Vi kommer altid att leva

Or something like that. It is Swedish, and I am not, though some may call me – have called me – a Scandiwegian (though this this nicely coined word says nothing of Denmark, where I am actually from, somehow, somewhere).

In Sweden they will say, if they are the funky jazzist Bo Kaspers, something like “Vi kommer altid att leva”, meaning we will always live.

Life goes on.

I am about to teach a class on language and writing, and tomorrow we will talk of metaphors because George Orwell does in his essay on Politics and the English Language.

He’s got me thinking about metaphors. The dead or dying, as opposed to the living ones. So, to paraphrase him, the dead metaphor is whatever doesn’t assist a thought with vivid and unexpected imagery. Once, in other words, the poetic quality of the phrase is lost because it has become too normal. And it’s fascinating to think of the amount of things that we say are in fact dead metaphors. Like “Life goes on.” “Life is a journey”. “He’ s crazy about her”. “I’m burning …”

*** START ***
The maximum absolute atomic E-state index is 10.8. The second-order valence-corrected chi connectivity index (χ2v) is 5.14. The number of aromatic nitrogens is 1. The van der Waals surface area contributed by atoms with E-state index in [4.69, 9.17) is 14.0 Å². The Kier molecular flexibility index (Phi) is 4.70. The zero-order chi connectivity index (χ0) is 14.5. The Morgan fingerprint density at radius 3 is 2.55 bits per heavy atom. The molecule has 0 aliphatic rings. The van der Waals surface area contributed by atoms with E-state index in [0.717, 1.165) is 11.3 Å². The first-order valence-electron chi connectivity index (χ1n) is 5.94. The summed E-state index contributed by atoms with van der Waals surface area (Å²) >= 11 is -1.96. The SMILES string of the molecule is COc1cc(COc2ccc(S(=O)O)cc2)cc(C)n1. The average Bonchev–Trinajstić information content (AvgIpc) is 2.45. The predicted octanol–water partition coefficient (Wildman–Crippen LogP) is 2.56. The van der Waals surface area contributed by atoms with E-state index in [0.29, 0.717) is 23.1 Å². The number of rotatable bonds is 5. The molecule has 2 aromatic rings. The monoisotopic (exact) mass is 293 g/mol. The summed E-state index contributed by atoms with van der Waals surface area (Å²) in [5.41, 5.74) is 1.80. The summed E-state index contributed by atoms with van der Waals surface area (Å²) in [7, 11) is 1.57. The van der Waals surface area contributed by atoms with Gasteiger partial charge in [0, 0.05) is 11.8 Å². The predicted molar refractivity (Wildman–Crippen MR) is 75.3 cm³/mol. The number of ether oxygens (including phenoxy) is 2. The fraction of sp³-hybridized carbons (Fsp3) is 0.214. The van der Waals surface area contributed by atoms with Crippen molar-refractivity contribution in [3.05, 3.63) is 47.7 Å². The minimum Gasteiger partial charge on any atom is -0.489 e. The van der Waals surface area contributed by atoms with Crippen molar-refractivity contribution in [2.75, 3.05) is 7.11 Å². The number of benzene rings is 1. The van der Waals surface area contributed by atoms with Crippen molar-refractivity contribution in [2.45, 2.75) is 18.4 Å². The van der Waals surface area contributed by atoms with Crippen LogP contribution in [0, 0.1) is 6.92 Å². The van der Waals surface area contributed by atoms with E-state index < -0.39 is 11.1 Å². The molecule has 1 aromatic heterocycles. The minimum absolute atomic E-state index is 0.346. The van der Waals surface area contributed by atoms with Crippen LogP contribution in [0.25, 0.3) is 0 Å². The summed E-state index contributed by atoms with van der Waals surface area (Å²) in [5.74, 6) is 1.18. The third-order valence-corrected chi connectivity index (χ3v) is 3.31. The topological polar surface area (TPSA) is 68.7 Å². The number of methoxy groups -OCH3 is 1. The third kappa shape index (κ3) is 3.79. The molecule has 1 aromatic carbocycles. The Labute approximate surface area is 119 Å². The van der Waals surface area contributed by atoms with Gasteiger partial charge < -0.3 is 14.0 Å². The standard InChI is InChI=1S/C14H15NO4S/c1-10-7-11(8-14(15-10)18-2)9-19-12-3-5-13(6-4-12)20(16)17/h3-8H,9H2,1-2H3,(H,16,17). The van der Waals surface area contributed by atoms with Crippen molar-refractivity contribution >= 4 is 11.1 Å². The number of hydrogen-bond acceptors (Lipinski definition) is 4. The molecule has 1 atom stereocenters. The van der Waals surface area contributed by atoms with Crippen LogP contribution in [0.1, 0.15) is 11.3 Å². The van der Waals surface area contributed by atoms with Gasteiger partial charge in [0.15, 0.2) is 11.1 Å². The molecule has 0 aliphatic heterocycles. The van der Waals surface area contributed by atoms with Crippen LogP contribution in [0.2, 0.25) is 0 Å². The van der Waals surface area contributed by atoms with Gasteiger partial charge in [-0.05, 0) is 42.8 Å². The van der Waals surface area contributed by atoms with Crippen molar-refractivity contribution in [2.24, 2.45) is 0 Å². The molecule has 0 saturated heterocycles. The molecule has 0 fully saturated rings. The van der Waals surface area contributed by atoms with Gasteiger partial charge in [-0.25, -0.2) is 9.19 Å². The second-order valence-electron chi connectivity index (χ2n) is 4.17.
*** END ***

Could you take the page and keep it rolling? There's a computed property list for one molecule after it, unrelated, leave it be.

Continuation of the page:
The point about dead is not that anything ceases to have meaning, but that it loses its poetic quality. And how we say things should remind us about how we want to live, instead of how we have been trained.

Overuse of language is a sad and destructive thing. How are you really supposed to use the word love anymore?

Bo Kaspers:
Jeg skal slutta se paa TV
Jeg skal se efter om jeg kan

I will stop watching TV
I will see if I can

One response to “Vi kommer altid att leva”

  1. Quinn

    Re dead metaphors, and particularly the troublesome “love”, I’m reminded of Iris Murdoch’s gloss on Sartre’s account of love: two hypnotists talking to each other in a closed room.

    One of those metaphors it’s difficult to take are seriously as one would like to be able to, perhaps…

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